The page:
old Ebony article with alot of good advice.
How To Get A Man In Four Weeks Or Less - If You Want One
Ebony, Feb, 2001 by Kelly Starling
PEEP this. You walk into a club and see a guy checking you out. The Brother is fine and appears friendly. You make eye contact and shyly smile his way. Fine Brother approaches you and extends his hand. He politely asks your name and if he can take you to dinner next weekend. Flattered, you give him the digits and give yourself dap for landing a possible "do right" man.
Fast forward to date night. Fine Brother is half an hour late. He hasn't called. When he finally shows up, he doesn't even offer an excuse. At dinner, Fine Brother spends the whole time talking about himself. "Can it get any worse?" you wonder as you nod and smile at his babble.
Then it does: The waiter brings the bill. Fine Brother picks it up, checks out the damage and looks at you: "So how do you want to do this?" he says in that Barry White voice you thought was so suave. "Are we going dutch?"
By this time--if you're smart --you've realized that you caught a dud. You say goodnight and throw him back. Tomorrow is ladies' night. Hopefully, Fine Brother will take a day off from the club.
For many single women, that scenario happens too often. They meet men without a plan. These are the same Sisters who make plans to go back to college. They strategize for retirement. They invest time in choosing and buying a home. But when it comes to finding a good man, they forget to prepare. How many times have you heard someone talk about "falling into love" or "stumbling upon happiness." Experts say that choosing a life mate is too to leave to chance.
Some habits last a lifetime. But some people believe you can change your dating attitude--and find a man--in four weeks or less. A month may be too short to find Mr. Right, but if you follow these tips, they say, you'll definitely increase your odds of meeting that special someone. So pick up a calendar and start working. Your date with a good Brother might be just days away.
The First Five Days: Work On You
You take the first step toward finding a man when you take a hard look at yourself. What do you bring to a relationship? What are your strengths? Weaknesses? Relationship experts say you should determine if you possess the attributes you seek in a mate.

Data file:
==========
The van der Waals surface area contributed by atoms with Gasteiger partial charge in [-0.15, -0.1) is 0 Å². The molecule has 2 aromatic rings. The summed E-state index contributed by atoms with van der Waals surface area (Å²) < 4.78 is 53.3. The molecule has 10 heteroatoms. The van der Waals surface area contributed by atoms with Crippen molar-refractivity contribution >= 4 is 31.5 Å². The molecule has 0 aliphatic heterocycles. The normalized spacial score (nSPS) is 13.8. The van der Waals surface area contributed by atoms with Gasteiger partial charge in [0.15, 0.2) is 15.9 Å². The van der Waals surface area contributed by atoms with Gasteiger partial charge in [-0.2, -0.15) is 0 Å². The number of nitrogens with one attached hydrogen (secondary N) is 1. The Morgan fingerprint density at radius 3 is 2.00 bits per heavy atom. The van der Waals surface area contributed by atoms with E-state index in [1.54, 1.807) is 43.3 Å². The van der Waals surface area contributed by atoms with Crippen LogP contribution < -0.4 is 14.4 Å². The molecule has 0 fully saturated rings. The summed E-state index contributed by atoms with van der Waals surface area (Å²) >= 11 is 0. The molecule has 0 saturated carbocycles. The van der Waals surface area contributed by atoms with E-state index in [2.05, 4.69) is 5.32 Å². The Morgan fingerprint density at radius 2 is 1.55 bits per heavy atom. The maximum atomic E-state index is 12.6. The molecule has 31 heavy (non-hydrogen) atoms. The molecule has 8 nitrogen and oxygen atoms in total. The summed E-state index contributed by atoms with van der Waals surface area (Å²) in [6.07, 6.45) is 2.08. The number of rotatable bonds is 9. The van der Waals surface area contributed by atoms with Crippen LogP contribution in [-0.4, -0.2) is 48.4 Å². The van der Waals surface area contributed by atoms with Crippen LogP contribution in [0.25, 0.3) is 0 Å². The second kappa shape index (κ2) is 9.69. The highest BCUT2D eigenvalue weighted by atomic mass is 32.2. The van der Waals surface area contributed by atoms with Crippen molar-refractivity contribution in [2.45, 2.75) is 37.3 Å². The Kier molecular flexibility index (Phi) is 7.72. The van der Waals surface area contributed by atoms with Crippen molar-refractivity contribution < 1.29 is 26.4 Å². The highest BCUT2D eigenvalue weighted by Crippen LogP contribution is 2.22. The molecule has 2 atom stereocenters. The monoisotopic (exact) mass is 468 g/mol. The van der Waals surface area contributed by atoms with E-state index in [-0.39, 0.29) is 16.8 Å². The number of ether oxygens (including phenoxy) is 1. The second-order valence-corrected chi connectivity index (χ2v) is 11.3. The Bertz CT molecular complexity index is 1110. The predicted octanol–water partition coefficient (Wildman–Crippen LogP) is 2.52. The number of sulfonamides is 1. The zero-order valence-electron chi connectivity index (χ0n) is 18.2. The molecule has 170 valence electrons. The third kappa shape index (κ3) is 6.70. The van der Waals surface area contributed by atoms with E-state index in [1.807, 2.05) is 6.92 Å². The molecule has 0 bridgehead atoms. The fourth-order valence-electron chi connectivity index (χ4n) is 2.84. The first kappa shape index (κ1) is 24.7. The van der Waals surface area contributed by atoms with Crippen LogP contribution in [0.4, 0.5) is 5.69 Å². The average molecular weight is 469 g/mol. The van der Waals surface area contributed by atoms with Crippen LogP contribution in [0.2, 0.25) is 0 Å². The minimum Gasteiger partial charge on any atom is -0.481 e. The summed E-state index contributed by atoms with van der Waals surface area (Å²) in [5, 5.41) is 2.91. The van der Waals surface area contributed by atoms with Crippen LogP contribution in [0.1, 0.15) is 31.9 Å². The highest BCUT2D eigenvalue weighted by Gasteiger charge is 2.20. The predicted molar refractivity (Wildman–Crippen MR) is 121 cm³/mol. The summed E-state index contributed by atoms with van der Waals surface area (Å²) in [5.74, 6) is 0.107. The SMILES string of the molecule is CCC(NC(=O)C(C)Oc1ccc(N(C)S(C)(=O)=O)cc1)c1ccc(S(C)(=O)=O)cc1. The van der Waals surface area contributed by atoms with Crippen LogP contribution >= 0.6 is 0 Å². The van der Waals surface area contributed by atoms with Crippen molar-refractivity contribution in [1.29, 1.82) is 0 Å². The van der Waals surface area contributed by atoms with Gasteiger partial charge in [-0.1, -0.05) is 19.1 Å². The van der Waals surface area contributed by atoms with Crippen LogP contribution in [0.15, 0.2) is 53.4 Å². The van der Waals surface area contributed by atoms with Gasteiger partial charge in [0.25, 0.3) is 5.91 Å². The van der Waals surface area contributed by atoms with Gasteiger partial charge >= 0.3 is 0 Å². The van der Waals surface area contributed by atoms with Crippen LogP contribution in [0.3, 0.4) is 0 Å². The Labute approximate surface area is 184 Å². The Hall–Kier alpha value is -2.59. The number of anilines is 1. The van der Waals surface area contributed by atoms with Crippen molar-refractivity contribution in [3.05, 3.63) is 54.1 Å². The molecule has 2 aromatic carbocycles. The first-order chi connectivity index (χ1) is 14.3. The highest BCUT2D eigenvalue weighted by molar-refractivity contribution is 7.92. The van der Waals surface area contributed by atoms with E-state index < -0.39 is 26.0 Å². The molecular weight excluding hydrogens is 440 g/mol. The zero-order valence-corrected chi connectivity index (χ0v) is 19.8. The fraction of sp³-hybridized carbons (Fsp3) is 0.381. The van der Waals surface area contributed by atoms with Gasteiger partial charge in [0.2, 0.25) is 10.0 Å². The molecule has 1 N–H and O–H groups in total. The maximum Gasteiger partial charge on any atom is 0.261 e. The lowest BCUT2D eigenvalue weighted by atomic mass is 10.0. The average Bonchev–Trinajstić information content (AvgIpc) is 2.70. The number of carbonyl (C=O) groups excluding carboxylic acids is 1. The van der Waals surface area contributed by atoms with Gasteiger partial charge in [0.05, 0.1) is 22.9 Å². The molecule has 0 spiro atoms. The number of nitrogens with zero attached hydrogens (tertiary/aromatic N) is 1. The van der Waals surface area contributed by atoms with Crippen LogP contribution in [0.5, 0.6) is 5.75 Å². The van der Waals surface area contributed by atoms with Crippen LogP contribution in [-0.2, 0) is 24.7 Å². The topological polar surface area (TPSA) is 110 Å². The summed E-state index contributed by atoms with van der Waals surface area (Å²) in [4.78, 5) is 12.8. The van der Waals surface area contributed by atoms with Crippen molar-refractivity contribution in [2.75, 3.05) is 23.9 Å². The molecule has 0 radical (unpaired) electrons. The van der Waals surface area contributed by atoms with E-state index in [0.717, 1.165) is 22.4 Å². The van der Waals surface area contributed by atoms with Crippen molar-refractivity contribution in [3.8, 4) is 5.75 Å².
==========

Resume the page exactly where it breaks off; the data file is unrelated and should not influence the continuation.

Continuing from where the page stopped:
Author Myreah Moore advises women to get honest with themselves by making two lists. On one side, write what you want in a mate or qualities that are part of your wish list. On the other side, write the deal breakers or the needs you must find in a significant other to make you happy. That does two things: First, it helps you to be clear about what you're looking for. Second, it lets you know that you need to work on yourself.
Women, experts say, sometimes hold Brothers to a higher standard than they hold themselves. They want a man who's financially secure, educated, politically aware, spiritual, sensitive, giving and honest. That's fine, if you have those qualifies too. But if you're one paycheck from poverty and only go to church on Christmas, don't expect to land a man with a portfolio of stocks and a flawless record of tithing.
"If you want a man with these qualities, all you have to do is develop them within yourself," says Moore, co-author with Jodie Gould of Date Like a Man: To Get the Man You Want and Have Fun Doing It! and America's Dating Coach. "When you are what you're looking for, there is no place you have to go. You'll become a man magnet."
Brittian Wilder says to get ready to meet a good man, you must begin to resolve past issues such as old relationships, baby-mama drama and heavy debt. Also, look at your appearance. Are there ways you could be more desirable? Maybe a different hair style or more flattering clothes. Finally, evaluate your emotional well-being.
"Just because you're single doesn't mean that something is wrong with you," says Wilder, author of Understanding the Games Men Play (How to Think Like a Man). "The first step is to emotionally prepare yourself to get into the game."
Some Sisters suffer from low self-esteem. Society, relationship experts say, teaches that Black women are the lowest on the social scale--what Zora Neale Hurston calls "mules of the world." "Men have a much higher self-esteem," says Moore. "They are taught not to settle. No matter how they look or what age they are, they believe that they can get Halle Berry. Most women believe they can't get Denzel, so they take whoever is around. It takes a courageous woman to say, `You're a wonderful man, but you're not for me.'"
Days 6-10: Expand Your Options
Forget the there-are-no-available-Black-men hype. There are good Brothers all around you. Your friends know them. Your co-workers know them. Your family knows them. You just need an introduction.
"I truly believe what you think is what you create in your life," says Moore. "If you think all men are dogs, gay or that no men are out there, that's what you'll find. The mind is a powerful computer. If you think it's raining men, that's what will show up."
Tell everyone you know that you're interested in meeting a quality man. Assure them that you're looking for a new friend, not an instant husband.
Consider different ways to get the word out. Placing a personal ad in a newspaper might work for some people. Others might think about writing or responding to an ad online. "On the Internet, you can meet a lot people without wasting a whole lot of time and [without obligation]," Michael Brown, founder of Blacksingles.com tells EBONY. "How many times have you gone out with someone and sat across from the person and have nothing to say?"